Skip to Main Content
Get started
Legal & Financial

Health and safety: Noise at work regulations

Last updated: 10 May 2022

If you are in the music or entertainment business you have until April 6th 2008 to comply with Noise at Work regulations. Other businesses had to reduce noise by half two years ago. Non compliance may lead to claims for noise induced hearing loss (NIHL).

All businesses must inform workers about the potential risks associated with NIHL and the precautions being taken to minimize the risk. High levels of noise at work can cause hearing loss even though it may take many years to become serious. Young people can be damaged as easily as older people.

When assessing whether your workplace is noisy, consider the following points:

  • Is anywhere at work so noisy that people have to shout to each other to make themselves heard? If this is the case there is likely to be a danger to hearing?
  • Does anyone go home with ringing in their ears? Again this is a sign of a noise problem.
  • Are tools or equipment used which made loud, explosive noises?
  • Do people wear ear protection in some areas?
  • Noise control may need checking to make sure it is working well enough.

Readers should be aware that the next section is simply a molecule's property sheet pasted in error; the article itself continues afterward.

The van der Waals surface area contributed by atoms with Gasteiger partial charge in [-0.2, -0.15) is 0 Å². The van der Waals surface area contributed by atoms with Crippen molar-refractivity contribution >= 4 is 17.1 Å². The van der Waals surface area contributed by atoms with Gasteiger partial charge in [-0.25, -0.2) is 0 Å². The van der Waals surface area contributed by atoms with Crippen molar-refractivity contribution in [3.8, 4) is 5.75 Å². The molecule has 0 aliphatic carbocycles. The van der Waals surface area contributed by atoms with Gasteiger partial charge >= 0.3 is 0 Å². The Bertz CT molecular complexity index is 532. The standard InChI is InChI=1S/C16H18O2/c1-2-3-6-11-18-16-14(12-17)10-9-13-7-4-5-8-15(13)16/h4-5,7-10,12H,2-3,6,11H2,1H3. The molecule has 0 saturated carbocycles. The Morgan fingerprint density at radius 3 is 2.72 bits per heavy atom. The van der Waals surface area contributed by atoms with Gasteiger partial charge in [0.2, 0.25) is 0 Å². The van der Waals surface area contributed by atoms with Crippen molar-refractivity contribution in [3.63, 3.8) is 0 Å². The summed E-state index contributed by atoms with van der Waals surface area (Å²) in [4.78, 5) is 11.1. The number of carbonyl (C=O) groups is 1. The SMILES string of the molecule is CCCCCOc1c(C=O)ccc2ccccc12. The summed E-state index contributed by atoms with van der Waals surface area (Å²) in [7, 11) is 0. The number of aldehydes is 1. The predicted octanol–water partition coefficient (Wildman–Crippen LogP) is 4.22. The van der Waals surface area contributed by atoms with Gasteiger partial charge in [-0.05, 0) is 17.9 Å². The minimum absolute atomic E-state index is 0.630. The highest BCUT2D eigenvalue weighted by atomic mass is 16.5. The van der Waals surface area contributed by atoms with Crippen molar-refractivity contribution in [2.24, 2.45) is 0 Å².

Workers must be informed about the potential risks associated with NIHL and the precautions being taken to minimize the risk. All employees who ask for hearing protection must be given it, and the protection must be maintained and checked regularly. Everyone who uses protection must be trained in its use and the use must be monitored and enforced by management. If people disregard the rules it is important to keep records relating to any disciplinary action and enforcement by management (these might be needed in the event of a claim and could be part of a defence).

Prevention is better than control, so reduce noise where possible. Consider using a noise specialist to measure noise. This needs to be done for all employees exposed to noise on a daily basis. Noise surveys need to be regular, and must be done when there is a change in circumstances or new equipment or processes are introduced. Adequate records must be kept clearly indicating the receipt of all information, instruction and training as well as the issue of personal hearing protection.

Popular articles